### Administrative Responsibilities

At the beginning of each academic year the chair of the department will appoint at least one member of the department as the Mathematics Honors and Comprehensives advisor(s). Any questions related to the administration of the honors qualifying and comprehensive exams should be directed to the Mathematics Honors and Comprehensives Advisor(s) through the MathComps@amherst.edu email address.

For the academic year 2023-2024 the Mathematics Honors and Comprehensives advisors are David Zureick-Brown and Yongheng Zhang.

### Exam Schedule and Signup

For the 2023-24 academic year, the first round of the comprehensive exam is administered on the Friday of the first week of the Spring semester (Friday, February 2, 2024), and the second round of the comprehensive exam is the Friday of the seventh week of classes (Friday, March 15, 2024). These dates coincide with the first and second rounds of the honors qualifying exam.

At the beginning of each academic year, the Mathematics Honors and Comprehensives Advisor(s) will send out an email informing all declared math majors about the procedure to signup for that year's exam. The signup form for seniors will ask for basic information about the student signing up. The signup period generally closes in mid-November so that the department can make the necessary arrangements to accommodate all the students who are taking the exams.

Students with commitments that might prevent them from taking the exam during the regularly scheduled time should communicate these conflicts with the Mathematics Honors and Comprehensives Advisor(s) as soon as possible. This increases the likelihood that we can provide equitable accommodations to all students. The department makes no guarantee that a student with a conflict will be able to take the exam at an alternative time.

Any E student (i.e. a student with graduation year 20XXE) who wishes to take the exam in their final semester should contact the department before the start of that semester in order to discuss a schedule for taking the exam.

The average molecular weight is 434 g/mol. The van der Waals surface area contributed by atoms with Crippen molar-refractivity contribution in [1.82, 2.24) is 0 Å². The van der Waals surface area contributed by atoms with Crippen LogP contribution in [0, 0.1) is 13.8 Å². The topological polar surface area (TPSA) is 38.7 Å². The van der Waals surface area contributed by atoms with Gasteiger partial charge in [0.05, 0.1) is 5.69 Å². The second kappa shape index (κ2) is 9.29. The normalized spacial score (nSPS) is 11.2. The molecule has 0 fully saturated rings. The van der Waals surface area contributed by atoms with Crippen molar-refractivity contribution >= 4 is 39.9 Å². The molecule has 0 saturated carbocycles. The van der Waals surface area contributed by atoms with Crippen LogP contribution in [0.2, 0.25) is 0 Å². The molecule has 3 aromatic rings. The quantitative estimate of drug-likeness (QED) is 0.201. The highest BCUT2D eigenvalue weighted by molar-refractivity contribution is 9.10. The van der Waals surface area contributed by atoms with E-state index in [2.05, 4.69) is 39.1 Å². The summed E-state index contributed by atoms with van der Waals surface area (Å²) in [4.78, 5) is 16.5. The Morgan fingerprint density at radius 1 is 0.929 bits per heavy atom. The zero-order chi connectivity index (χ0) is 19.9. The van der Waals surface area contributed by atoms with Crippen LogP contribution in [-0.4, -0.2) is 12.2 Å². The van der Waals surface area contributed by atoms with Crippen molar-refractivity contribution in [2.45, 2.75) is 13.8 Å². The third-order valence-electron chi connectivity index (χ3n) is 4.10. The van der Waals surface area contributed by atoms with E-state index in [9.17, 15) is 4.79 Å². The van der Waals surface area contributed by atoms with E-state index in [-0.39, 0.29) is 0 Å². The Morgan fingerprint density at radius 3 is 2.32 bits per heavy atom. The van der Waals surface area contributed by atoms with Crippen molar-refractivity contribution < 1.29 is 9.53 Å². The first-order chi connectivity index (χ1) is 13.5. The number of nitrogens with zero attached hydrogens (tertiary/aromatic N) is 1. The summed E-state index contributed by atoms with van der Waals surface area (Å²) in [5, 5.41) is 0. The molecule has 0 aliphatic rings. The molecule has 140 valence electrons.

### Who Takes the Exam

All Mathematics majors, except those who simultaneously earned a pass or above on both parts of the Honors Qualifying Examination as juniors, will be required to take and pass the Comprehensive Examination by the end of their senior year. NB: In order to graduate on schedule this requirement must be satisfied in time for the results to be processed by the registrar.

Only students who have declared the Mathematics major and are second-semester seniors (possibly first semester seniors for E students) are eligible to take the comprehensive exam. Students must have passed at least one of Math 350 or Math 355 (or equivalent) prior to taking the exam (except by petition to the department). Juniors are not permitted to take the Comprehensive Exam; however, any Junior who earns a Pass or above on both sections of the Honors Qualifying Exam in a single sitting will be deemed to have completed the comprehensive requirement for the Mathematics major. See the departmental policy on the Honors Qualifying Exam page for more details.

### Content and Format